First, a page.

Monday, September 15, 2008

Court Rejects "Novel" Argument That Incomplete EMG & NCV Tests Render Them Medically Unnecessary

Complete Med. Care Servs. of NY, P.C. a/a/o Vanessa Garcia v. State Farm Mut. Auto. Ins. Co.
(NYC Civil, Queens Co., decided 8/22/2008)

ENDs (electroneurodiagnostic tests) continue to stimulate challenge and litigation in the no-fault world, principally because of the perception -- or some would say reality -- that they are over-prescribed to generate increased billings for providers. Referring providers have learned, literally by the trial and error of themselves and others, better to support their referrals or prescriptions of costly ENDs and document their purported medical necessity in order to warrant payment of no-fault benefits.

In this case, State Farm did not challenge the front end of the referral, but the back end of the testing, arguing that the incomplete performance of the electromiogram (EMG) and nerve conduction velocity (NCV) tests made their results useless in terms of the diagnosis and treatment of the assignor patient and, as such, those tests were rendered medically unnecessary as a practical matter and therefore not eligible for reimbursement under no-fault.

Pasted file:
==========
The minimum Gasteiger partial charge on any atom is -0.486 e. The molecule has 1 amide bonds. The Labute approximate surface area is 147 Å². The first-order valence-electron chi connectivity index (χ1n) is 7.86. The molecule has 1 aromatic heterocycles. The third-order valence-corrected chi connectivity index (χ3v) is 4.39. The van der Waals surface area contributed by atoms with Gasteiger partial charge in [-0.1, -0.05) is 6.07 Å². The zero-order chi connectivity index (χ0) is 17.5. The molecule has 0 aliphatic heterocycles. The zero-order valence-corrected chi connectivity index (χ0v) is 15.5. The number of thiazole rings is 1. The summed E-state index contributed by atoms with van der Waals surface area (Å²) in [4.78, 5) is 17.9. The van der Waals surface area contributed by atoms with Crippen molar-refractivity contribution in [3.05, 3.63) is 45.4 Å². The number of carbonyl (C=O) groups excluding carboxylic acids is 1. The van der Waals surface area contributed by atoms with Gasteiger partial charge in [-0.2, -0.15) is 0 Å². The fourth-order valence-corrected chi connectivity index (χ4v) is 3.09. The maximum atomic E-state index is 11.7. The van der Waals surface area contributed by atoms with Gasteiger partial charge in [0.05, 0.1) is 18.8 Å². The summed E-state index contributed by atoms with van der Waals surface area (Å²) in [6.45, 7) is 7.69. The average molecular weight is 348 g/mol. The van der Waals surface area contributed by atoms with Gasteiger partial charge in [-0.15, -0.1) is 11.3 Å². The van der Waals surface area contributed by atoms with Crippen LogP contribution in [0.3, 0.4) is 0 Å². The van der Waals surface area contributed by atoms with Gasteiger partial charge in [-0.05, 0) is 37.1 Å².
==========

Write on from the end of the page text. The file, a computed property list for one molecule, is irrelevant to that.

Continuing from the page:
In what appears to be a case of first impression, and calling State Farm's argument "unique" and "novel", Queens Civil Judge William Viscovich rejected State Farm's argument and awarded payment for the tests, holding:

Defendant's position seeks a retrospective determination of medical necessity but this court can find nothing in the precedents discussed or in the No-Fault statute and related regulations that establish such a position. In fact, to the contrary, they seem to require a determination of medical necessity be made prospectively from the standpoint of the insured at the time a treatment or service is rendered, not at a time when its effectiveness or lack thereof can be established retrospectively.

This is particularly true when one considers that the expenses sought in No Fault litigation are in reality expenses incurred by the insured, not the provider. A medical provider does not "incur" expenses when it treats an insured. Rather, the provider accepts an assignment of the insured's benefits, allowing it to step into the shoes of the insured for litigation purposes. In theory, if not reality, the insured, not the provider, is the one seeking reimbursement for expenses already incurred. As such, the No Fault statute was clearly intended to "deliver better protection for the insured and to pay off claims quickly.(NY Legis. Ann. 1973 p. 298)". Pavone v. Aetna Cas. & Sur. Co., 91 Misc 2d 658, at 663 [Sup Ct. Monroe County 1977] and No Fault regulations have been interpreted in favor of the insured's rights (and through an assignment of benefits, the rights of the provider), especially as they relate towards speedy payment of proper claims on behalf of the insured. ( See Presbyterian Hospital v. Maryland Casualty Co., 90 NY2d 274 [1997]).